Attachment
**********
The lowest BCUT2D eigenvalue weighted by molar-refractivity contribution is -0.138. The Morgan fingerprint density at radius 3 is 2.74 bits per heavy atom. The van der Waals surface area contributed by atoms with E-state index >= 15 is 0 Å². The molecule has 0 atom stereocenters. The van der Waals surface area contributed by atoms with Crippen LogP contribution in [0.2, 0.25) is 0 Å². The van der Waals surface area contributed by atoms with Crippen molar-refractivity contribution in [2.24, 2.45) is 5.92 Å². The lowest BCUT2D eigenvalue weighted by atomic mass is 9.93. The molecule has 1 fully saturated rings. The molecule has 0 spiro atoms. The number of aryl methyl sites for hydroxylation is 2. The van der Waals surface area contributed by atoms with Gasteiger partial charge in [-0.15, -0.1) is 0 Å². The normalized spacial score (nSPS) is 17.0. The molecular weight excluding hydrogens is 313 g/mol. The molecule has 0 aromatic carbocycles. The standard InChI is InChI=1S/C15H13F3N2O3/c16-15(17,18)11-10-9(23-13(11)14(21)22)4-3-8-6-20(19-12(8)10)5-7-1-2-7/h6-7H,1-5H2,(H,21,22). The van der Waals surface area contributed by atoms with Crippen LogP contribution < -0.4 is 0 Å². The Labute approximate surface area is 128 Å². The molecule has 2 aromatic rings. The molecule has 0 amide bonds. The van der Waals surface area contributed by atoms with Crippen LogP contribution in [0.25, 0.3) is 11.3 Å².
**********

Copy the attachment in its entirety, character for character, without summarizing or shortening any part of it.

The lowest BCUT2D eigenvalue weighted by molar-refractivity contribution is -0.138. The Morgan fingerprint density at radius 3 is 2.74 bits per heavy atom. The van der Waals surface area contributed by atoms with E-state index >= 15 is 0 Å². The molecule has 0 atom stereocenters. The van der Waals surface area contributed by atoms with Crippen LogP contribution in [0.2, 0.25) is 0 Å². The van der Waals surface area contributed by atoms with Crippen molar-refractivity contribution in [2.24, 2.45) is 5.92 Å². The lowest BCUT2D eigenvalue weighted by atomic mass is 9.93. The molecule has 1 fully saturated rings. The molecule has 0 spiro atoms. The number of aryl methyl sites for hydroxylation is 2. The van der Waals surface area contributed by atoms with Gasteiger partial charge in [-0.15, -0.1) is 0 Å². The normalized spacial score (nSPS) is 17.0. The molecular weight excluding hydrogens is 313 g/mol. The molecule has 0 aromatic carbocycles. The standard InChI is InChI=1S/C15H13F3N2O3/c16-15(17,18)11-10-9(23-13(11)14(21)22)4-3-8-6-20(19-12(8)10)5-7-1-2-7/h6-7H,1-5H2,(H,21,22). The van der Waals surface area contributed by atoms with Crippen LogP contribution < -0.4 is 0 Å². The Labute approximate surface area is 128 Å². The molecule has 2 aromatic rings. The molecule has 0 amide bonds. The van der Waals surface area contributed by atoms with Crippen LogP contribution in [0.25, 0.3) is 11.3 Å².